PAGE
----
Warning of new ice age in Europe as currents in the Atlantic approach a catastrophic tipping point

Warning of new ice age in Europe as currents in the Atlantic approach a catastrophic tipping point
Currents in the Atlantic are approaching a tipping point that if reached will have devastating consequences for the whole world. / bne IntelliNews
By Ben Aris in Berlin February 14, 2024

The currents that circulate in the Atlantic are approaching a “tipping point” that will change the way water flows around the oceans of the world and could cause a return to ice age conditions in Europe, according to a new study released last week.

The currents of water, known as the AMOC, or Atlantic Meridional Overturning Circulation, determine the world’s weather patterns by moving huge volumes of warm or cold water around the globe that in turn drives the wind and rainfall.

If these currents change course, then monsoons could be permanently displaced, turning previously lush regions like the Amazon arid and bringing Russian-like winters to Europe. Changing the AMOC patterns will have far-reaching consequences and would probably cause a cascade of other environmental disasters, says the experts.

The AMOC has remained stable for thousands of years, but now the tell-tale appearance of a very warm concentration of water off the east coast of the US together with a “cold blob” in the sea to the south of Greenland, visible in the image, are ringing alarm bells.

The currents of the AMOC determine the whole world's weather

The way it works is warm salty sea water flows north where it meets fresh snow and ice-melt water. The heavier salt water sinks to the ocean floor creating a seabed current of cold water that flows south again.

“The AMOC has a tipping point beyond which it breaks down if the northern Atlantic Ocean is diluted with freshwater (by increasing rainfall, river runoff and meltwater), thus reducing its salinity and density. This has been suggested by simple conceptual models since Stommel in 1961,” Professor Stefan Rahmstorf at the Potsdam-Institute for Climate Science said in a blog.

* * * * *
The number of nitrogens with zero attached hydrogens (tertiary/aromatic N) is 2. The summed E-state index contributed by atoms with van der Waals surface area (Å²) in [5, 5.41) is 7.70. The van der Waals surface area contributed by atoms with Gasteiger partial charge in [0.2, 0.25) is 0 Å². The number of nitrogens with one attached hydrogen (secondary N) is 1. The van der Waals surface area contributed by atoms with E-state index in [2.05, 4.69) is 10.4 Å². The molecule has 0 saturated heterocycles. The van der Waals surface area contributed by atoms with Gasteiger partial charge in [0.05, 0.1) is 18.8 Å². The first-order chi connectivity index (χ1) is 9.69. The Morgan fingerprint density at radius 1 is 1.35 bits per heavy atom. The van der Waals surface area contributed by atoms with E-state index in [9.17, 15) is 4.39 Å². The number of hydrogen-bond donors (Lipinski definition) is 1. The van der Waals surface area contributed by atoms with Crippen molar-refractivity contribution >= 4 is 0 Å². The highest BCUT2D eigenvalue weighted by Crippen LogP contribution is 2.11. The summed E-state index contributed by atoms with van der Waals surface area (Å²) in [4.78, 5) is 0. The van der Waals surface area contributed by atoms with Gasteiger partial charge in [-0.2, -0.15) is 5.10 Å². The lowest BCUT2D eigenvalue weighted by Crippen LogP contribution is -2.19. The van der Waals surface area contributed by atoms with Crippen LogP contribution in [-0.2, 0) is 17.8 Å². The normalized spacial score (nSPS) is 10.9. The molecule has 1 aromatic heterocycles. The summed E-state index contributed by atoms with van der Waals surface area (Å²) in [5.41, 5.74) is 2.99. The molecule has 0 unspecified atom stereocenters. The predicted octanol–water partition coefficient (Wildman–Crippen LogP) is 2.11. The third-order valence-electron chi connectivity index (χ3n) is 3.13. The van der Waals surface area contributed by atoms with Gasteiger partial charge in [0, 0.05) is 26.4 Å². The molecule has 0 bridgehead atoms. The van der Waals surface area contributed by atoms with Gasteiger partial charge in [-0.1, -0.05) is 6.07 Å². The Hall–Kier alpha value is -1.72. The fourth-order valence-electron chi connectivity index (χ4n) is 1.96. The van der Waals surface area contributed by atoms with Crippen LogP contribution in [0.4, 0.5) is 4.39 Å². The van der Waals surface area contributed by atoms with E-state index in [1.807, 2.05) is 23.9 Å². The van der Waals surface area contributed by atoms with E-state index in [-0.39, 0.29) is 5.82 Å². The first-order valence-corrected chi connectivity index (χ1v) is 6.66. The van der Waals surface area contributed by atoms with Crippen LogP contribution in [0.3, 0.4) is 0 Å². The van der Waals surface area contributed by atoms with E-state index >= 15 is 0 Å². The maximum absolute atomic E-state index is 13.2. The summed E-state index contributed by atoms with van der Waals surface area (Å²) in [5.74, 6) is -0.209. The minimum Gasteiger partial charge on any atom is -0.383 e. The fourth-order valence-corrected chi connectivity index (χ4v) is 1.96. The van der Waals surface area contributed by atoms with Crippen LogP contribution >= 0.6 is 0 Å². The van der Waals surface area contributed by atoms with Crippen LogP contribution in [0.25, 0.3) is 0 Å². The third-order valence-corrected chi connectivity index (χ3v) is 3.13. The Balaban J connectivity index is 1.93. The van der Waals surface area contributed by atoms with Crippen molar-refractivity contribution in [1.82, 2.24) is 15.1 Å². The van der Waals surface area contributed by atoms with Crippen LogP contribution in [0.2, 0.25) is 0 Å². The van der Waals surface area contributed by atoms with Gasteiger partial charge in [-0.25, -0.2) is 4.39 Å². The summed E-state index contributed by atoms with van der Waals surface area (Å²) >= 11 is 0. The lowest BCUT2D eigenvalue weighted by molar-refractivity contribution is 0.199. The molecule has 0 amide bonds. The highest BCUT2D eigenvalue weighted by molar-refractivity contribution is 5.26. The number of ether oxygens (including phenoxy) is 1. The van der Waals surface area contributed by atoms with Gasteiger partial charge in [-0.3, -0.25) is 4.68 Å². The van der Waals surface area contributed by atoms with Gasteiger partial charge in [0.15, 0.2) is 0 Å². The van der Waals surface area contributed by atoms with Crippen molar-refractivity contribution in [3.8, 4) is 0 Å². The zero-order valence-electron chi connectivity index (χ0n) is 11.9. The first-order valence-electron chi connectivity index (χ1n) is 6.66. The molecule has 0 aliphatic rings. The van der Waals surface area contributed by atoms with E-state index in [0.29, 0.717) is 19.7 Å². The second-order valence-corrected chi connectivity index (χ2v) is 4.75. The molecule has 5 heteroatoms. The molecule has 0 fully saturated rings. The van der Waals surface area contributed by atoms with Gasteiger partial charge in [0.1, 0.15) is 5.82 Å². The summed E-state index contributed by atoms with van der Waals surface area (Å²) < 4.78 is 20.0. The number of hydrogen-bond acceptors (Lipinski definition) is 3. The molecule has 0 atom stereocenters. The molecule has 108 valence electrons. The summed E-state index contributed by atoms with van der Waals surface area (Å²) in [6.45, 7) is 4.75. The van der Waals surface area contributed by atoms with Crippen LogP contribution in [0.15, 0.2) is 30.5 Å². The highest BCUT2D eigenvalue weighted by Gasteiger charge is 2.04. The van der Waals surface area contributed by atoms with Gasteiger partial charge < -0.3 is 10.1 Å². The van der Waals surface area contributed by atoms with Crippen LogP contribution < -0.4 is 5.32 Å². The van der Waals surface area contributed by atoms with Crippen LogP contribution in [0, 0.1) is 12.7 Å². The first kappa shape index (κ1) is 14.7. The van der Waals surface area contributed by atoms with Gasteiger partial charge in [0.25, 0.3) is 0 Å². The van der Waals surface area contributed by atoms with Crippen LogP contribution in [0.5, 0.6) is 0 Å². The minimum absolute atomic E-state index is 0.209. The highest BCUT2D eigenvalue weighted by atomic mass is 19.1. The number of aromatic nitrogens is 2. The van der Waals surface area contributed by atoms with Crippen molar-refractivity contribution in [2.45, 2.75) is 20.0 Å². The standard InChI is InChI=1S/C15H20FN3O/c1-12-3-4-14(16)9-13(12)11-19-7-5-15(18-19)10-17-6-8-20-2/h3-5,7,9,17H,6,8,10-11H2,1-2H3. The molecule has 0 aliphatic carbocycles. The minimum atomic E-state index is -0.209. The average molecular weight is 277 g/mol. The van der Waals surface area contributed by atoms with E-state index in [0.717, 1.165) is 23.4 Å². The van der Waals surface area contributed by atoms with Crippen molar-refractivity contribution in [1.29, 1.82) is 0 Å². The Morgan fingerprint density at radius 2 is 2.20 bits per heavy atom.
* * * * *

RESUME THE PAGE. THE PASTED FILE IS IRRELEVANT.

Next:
With last year’s sea temperatures at highs not seen for thousands of years, this pattern is approaching a tipping point where the directions of the currents may change and once they have passed this tipping point the changes can’t be undone, even if the sea cools to its long-term average temperatures again.

The last AMOC breakdown occurred about 12,000 years ago and triggered the Younger Dryas cold event around the northern Atlantic, a rapid return to ice age conditions in parts of the Northern Hemisphere.

The new study provides much more detailed and higher resolution simulations of the impacts of an AMOC collapse on climate than in the past, albeit considered in isolation and not combined with the effects of CO2-induced global warming.

They show how particularly northern Europe from Britain to Scandinavia would suffer devastating impacts, such as a cooling of winter temperatures by between 10 °C and 30 °C occurring within a century, leading to a completely different climate within a decade or two. London’s climate could become that of Stockholm and Stockholm that of Siberia. In addition, they show major shifts in tropical rainfall belts that will radically change the biosphere of large swathes of major land masses in Africa, Asia and Latin America.

“These (and many more) impacts of an AMOC collapse have been known for a long time but thus far have not been shown in a climate model of such high quality," Rahmstorf said.

The idea of an AMOC tipping point has been around for a long time, but the research demonstrated for the first time in a state-of-the-art global coupled climate model that not only is it possible, but it has a 95% certainty of happening before the end of the century, according to another study by Peter Ditlevsen published in Nature last year.

“A forthcoming collapse of the Atlantic meridional overturning circulation (AMOC) is a major concern as it is one of the most important tipping elements in Earth’s climate system,” Ditlevsen said.

Van Western would not be drawn on predicting a more precise date for the tipping point as there are still too many variables and unknowns, but he and his colleagues were sufficiently alarmed to conclude their paper with strident calls for the global Climate Crisis to be addressed and the Paris Accord targets met.

The AMOC flows themselves have only been recorded in detail since 2004, but in that time noticeable changes in the flow of the currents is already very clear in what scientists say is a very worrying sign.

“The billion-dollar question is: how far away is this tipping point? Three recent studies, using different data and methods, have argued that we are approaching the tipping point and that it might be too close for comfort, even posing a risk of crossing it in the next decades,” said Rahmstorf.